Concerning molecular detection of the mcr-1 gene in ESC E. coli isolates were about 3%. This finding is in contrast to Umpiérrez et al. (2017) who recorded the absence of the mcr-1 gene in bovine E. coli strains, while Haenni et al. (2016) who detected an increase in the proportion of mcr-1 within ESBL-producing E. coli strains ranged from 4.76% in 2006 to 21.28% in 2014, prompting reducing colistin exposure.




21 E. coli isolates demonstrated phenotypic resistance to cefotaxime (CTX) and were encoding for the blaCTX gene. But, only 4 isolates showed phenotypic resistance although they lack blaCTX resistance gene (Table 3 & 4) & (Figure 3 & 4). The phenotypic resistance to ESCs antibiotics as (Cefotaxime, Cefquinome and Ceftazidime) was increased, due to their extensive and widespread use in veterinary medicine as mentioned by Ahmed and Shimamoto, (2015) when they declared that ESCs (3rd and 4th generation Cephalosporins) are necessary antibiotics used in vet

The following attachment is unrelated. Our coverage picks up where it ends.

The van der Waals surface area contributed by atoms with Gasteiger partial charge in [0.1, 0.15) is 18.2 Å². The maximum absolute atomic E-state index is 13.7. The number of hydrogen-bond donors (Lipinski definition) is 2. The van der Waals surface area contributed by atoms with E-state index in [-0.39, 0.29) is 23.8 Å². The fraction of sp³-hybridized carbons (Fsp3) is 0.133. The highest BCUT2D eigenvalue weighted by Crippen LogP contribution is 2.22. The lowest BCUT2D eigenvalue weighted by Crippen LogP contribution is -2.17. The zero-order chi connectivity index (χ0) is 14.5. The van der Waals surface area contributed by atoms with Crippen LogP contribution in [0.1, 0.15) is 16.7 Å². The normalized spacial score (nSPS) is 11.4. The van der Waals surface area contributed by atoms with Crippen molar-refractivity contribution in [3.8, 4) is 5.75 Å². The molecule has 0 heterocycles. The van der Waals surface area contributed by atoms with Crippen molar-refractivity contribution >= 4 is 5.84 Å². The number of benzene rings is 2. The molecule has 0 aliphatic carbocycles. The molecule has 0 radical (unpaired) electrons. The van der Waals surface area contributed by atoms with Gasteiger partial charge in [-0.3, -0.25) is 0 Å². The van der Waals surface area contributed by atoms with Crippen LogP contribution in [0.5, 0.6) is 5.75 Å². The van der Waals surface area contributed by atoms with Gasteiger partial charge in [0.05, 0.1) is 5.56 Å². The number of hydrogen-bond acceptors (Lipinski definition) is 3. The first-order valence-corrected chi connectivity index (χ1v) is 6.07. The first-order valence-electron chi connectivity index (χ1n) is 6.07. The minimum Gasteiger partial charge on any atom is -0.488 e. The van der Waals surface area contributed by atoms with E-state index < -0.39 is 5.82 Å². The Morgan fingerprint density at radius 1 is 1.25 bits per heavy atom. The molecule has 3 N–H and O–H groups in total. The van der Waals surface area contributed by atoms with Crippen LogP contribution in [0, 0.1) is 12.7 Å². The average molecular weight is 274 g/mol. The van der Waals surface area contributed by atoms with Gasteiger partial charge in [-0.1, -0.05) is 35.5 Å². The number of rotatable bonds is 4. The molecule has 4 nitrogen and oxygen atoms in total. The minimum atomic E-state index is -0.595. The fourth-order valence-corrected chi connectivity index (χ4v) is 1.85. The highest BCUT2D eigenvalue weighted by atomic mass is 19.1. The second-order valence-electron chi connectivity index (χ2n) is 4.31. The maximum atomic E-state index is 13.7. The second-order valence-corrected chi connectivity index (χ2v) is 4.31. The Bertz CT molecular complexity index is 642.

Table 3: Comparison between phenotypic and genotypic antimicrobial resistance pattern of E. coli isolates and their relation to O157 virulence gene.


Isolate code O157 Resistance phenotype ESBLs genes

Colistin resistance





Non Β-lactams






2, 18       + +     + + +        
11, 57                 +         +
14 + + +           + +        
15     + + +       + +        
16       +         + +        
17       +


  +   + +        
20, 175, 177, 178                 + +       +
22, 50, 35       + +   + + + +        
23       +         +          
28, 41, 187, 204                 + +        
34, 46             +   + +        
42     + + +     + + +        
45     + +       + +   +      
48, 188       +


      + +        
81     + + +   + + + + +      
103, 104, 109, 111             + + +          
110, 202             + + +         +
130     + + + + + + + +        
148             +   +          
149, 150, 163   +


151   +         +   +          
155     +           +          
157           +   + +          
176     + + +   + +


179         +       + +       +
181       +


    + + +       +
182         +     + + +       +
183         +       + +        
184                 +


185       + +       + +       +
186     + + + +   + + +       +
189 + + + + +     + +


    + +
191     + + + + + + +          
192   + + + + + + + + +       +
194   + + + +       +          
195     + + + + + + + +       +
196   + + + + + + + + +        
198, 200               + +          
203                 +          


Table 4: Multidrug resistance pattern and resistance gene of E. coli isolates